Headphones causing hidden hearing loss ‘epidemic’

Listening to loud music on personal devices could be leading to an epidemic of deafness among young people, a study shows.

Listening to loud music on personal devices could be leading to an epidemic of deafness among young people, a study shows.

0
Have your say

Listening to loud music on personal devices could be leading to an epidemic of deafness among young people, a study shows.

Noisy sporting events, concerts and nightclubs is also expose them to increasing risk of ‘hidden hearing loss’ - which isn’t picked up by standard tests.

Known medically as cochlear synaptopathy if affects the ability to pick out sounds in a noisy environment.

Hearing tests typically measure the faintest sounds people can hear in a quiet environment which means they don’t identify the problem.

Now symptoms of difficulty understanding speech in loud places have been linked for the first time with college-age subjects with no apparent hearing problems.

A study of young adults who could regularly overexpose their ears to loud sounds found a strong association between the ‘speech-in-noise’ test and an electro-physiological measure of the health of the auditory nerve.

Scores on both tests were also much better among participants who regularly wore hearing protection when exposed to lots of noise, reports PLOS ONE.

Dr Stephane Maison, of Massachusetts Eye and Ear Infirmary in Boston, said: “While hearing sensitivity and the ability to understand speech in quiet environments were the same across all subjects we saw reduced responses from the auditory nerve in participants exposed to noise on a regular basis and - as expected - that loss was matched with difficulties understanding speech in noisy and reverberating environments.”

Hearing loss affects 11 million people in the UK - one-in-six of the population.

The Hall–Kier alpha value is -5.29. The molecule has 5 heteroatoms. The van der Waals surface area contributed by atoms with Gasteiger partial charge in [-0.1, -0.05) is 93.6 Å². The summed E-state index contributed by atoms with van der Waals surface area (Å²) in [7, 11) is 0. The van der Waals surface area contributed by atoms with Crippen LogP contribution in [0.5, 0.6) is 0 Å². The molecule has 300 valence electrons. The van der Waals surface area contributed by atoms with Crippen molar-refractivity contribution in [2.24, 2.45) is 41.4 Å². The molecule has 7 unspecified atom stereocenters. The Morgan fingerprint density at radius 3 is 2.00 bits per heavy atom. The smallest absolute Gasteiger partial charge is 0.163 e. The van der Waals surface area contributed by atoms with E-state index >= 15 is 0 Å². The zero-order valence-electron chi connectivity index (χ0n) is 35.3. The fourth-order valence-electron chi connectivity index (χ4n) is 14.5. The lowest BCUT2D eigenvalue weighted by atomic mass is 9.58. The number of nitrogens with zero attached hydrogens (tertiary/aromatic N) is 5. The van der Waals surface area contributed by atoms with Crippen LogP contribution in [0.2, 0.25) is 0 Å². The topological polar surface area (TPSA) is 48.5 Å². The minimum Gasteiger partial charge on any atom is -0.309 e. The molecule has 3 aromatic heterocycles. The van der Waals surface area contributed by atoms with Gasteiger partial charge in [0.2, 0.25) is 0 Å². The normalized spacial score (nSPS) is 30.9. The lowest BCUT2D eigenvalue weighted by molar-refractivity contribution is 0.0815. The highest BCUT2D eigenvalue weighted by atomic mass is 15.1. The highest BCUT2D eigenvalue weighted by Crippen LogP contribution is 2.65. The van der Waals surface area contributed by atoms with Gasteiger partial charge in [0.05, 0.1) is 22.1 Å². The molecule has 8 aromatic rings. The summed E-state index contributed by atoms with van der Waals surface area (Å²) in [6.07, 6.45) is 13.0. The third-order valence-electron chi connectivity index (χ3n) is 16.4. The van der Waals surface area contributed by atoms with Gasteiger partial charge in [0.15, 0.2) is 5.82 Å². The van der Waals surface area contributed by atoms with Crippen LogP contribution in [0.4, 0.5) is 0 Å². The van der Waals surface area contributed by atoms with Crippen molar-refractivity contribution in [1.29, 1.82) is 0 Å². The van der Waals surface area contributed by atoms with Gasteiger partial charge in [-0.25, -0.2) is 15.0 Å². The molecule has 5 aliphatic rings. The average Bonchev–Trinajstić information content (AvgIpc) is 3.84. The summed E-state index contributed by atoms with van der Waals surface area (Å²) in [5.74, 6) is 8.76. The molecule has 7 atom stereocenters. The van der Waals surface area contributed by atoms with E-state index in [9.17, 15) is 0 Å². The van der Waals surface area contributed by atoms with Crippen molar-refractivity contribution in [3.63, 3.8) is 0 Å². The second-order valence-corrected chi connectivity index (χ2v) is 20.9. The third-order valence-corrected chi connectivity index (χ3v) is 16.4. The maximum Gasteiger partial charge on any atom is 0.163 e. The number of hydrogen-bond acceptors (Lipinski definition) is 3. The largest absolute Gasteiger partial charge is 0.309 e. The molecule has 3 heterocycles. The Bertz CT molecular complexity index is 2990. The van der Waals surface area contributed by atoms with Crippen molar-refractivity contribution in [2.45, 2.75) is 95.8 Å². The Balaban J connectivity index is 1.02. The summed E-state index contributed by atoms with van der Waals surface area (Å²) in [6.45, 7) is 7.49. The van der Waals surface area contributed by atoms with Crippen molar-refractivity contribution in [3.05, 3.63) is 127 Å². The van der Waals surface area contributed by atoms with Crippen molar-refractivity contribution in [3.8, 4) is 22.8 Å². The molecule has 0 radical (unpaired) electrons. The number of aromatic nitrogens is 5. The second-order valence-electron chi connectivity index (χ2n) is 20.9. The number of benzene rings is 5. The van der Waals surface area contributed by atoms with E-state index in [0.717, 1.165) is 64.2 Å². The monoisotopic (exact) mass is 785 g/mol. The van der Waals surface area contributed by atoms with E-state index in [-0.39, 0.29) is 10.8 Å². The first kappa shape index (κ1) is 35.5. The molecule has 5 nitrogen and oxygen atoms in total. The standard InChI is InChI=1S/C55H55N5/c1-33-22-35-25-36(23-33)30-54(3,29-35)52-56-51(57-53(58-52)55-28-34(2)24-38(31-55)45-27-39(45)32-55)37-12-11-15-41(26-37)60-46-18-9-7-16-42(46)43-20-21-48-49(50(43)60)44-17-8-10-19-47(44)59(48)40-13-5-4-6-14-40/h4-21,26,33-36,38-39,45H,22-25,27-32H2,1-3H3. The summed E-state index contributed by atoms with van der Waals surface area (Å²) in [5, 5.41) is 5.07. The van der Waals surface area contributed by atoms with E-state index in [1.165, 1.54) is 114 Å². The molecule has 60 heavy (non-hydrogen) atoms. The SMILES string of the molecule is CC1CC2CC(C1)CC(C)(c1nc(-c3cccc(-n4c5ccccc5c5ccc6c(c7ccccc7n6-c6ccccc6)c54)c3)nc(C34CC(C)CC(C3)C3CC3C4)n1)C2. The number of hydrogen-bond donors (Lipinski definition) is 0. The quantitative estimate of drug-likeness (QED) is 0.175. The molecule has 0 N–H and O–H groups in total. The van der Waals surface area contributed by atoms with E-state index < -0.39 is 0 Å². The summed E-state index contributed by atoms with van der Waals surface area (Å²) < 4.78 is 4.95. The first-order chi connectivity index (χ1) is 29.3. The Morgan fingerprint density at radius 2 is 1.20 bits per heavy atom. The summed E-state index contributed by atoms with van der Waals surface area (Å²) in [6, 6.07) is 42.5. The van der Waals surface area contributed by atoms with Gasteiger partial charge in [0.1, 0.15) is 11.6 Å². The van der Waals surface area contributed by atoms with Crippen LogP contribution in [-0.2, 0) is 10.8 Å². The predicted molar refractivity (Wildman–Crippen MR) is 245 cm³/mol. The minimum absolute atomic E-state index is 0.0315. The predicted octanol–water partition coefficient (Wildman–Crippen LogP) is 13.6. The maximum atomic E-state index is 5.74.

It can be caused by noise or ageing and typically arises from damage to the sensory cells of the inner ear or cochlea which convert sounds into electrical signals or the auditory nerve fibres that transmit those signals to the brain.

It is traditionally diagnosed by elevation in the sound level required to hear a brief tone as revealed on an audiogram - the gold standard test of hearing sensitivity.

But synaptopathy is damage to the connections between the auditory nerve fibres and the sensory cells - which happens well before the loss of the sensory cells themselves.

The breaking of these connections contributes to difficulties understanding speech in challenging listening environments and may also be important in causing tinnitus - ringing in the ears - or hyperacusis which causes increased sensitivity to sound.

So the researchers set out to develop more sensitive measures that can also test for cochlear synaptopathy.

The researchers have shown in animal models that under some conditions connections between the sensory cells and the auditory nerve can be successfully restored using growth factors such as neurotrophins.

Dr Maison said: “Establishing a reliable diagnosis of hidden hearing loss is key to progress in understanding inner ear disease.

“Not only may this change the way patients are tested in clinic but it also opens the door to new research - including understanding the mechanisms underlying a number of hearing impairments such as tinnitus and hyperacusis.”

In 2011 US researchers found older people with hearing loss are more likely to develop dementia - perhaps because a common brain pathway underlies both conditions.

Another theory is the strain of trying to decode sounds can overwhelm the brain - leaving people more vulnerable to dementia.

Research is continuing about whether hearing aids can reduce the risk. Studies suggest for every 25 decibels of hearing loss (decibels relate to volume of sound with normal speech around 60) a person experiences they age cognitively by seven years.

So a 59-year-old who has lost 25 decibels will perform like a 66 year-old in mental tasks.